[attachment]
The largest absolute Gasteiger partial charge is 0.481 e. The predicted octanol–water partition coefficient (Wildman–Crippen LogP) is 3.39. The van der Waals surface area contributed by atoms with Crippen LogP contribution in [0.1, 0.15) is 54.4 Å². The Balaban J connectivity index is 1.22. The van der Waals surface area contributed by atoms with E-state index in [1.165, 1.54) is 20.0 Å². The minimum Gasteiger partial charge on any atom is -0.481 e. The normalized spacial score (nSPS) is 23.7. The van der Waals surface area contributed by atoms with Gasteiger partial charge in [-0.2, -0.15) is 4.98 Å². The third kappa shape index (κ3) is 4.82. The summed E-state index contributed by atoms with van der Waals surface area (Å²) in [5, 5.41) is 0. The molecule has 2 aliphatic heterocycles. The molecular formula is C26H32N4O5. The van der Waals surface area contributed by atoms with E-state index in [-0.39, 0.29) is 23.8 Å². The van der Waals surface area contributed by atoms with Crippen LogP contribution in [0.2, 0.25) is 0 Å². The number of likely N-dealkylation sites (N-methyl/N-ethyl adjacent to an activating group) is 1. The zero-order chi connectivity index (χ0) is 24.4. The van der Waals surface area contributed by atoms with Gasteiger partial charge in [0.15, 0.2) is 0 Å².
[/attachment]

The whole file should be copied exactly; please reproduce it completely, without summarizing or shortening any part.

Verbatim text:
The largest absolute Gasteiger partial charge is 0.481 e. The predicted octanol–water partition coefficient (Wildman–Crippen LogP) is 3.39. The van der Waals surface area contributed by atoms with Crippen LogP contribution in [0.1, 0.15) is 54.4 Å². The Balaban J connectivity index is 1.22. The van der Waals surface area contributed by atoms with E-state index in [1.165, 1.54) is 20.0 Å². The minimum Gasteiger partial charge on any atom is -0.481 e. The normalized spacial score (nSPS) is 23.7. The van der Waals surface area contributed by atoms with Gasteiger partial charge in [-0.2, -0.15) is 4.98 Å². The third kappa shape index (κ3) is 4.82. The summed E-state index contributed by atoms with van der Waals surface area (Å²) in [5, 5.41) is 0. The molecule has 2 aliphatic heterocycles. The molecular formula is C26H32N4O5. The van der Waals surface area contributed by atoms with E-state index in [-0.39, 0.29) is 23.8 Å². The van der Waals surface area contributed by atoms with Crippen LogP contribution in [0.2, 0.25) is 0 Å². The number of likely N-dealkylation sites (N-methyl/N-ethyl adjacent to an activating group) is 1. The zero-order chi connectivity index (χ0) is 24.4. The van der Waals surface area contributed by atoms with Gasteiger partial charge in [0.15, 0.2) is 0 Å².